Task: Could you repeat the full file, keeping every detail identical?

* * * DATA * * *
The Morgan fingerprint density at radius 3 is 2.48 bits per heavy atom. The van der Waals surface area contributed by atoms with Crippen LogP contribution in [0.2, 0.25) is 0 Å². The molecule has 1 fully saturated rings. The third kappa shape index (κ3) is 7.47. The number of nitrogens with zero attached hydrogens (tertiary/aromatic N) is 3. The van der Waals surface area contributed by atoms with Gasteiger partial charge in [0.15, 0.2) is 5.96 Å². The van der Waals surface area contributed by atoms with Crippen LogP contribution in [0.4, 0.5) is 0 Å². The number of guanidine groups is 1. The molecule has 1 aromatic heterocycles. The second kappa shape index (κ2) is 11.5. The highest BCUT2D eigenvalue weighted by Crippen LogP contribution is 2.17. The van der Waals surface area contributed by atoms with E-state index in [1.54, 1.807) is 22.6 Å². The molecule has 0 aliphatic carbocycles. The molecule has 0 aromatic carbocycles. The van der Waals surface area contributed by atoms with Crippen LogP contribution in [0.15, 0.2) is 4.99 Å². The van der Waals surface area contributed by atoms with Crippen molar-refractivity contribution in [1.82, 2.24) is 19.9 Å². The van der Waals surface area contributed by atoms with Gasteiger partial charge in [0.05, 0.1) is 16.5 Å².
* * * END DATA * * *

The Morgan fingerprint density at radius 3 is 2.48 bits per heavy atom. The van der Waals surface area contributed by atoms with Crippen LogP contribution in [0.2, 0.25) is 0 Å². The molecule has 1 fully saturated rings. The third kappa shape index (κ3) is 7.47. The number of nitrogens with zero attached hydrogens (tertiary/aromatic N) is 3. The van der Waals surface area contributed by atoms with Gasteiger partial charge in [0.15, 0.2) is 5.96 Å². The van der Waals surface area contributed by atoms with Crippen LogP contribution in [0.4, 0.5) is 0 Å². The number of guanidine groups is 1. The molecule has 1 aromatic heterocycles. The second kappa shape index (κ2) is 11.5. The highest BCUT2D eigenvalue weighted by Crippen LogP contribution is 2.17. The van der Waals surface area contributed by atoms with E-state index in [1.54, 1.807) is 22.6 Å². The molecule has 0 aliphatic carbocycles. The molecule has 0 aromatic carbocycles. The van der Waals surface area contributed by atoms with Crippen LogP contribution in [0.15, 0.2) is 4.99 Å². The van der Waals surface area contributed by atoms with Crippen molar-refractivity contribution in [1.82, 2.24) is 19.9 Å². The van der Waals surface area contributed by atoms with Gasteiger partial charge in [0.05, 0.1) is 16.5 Å².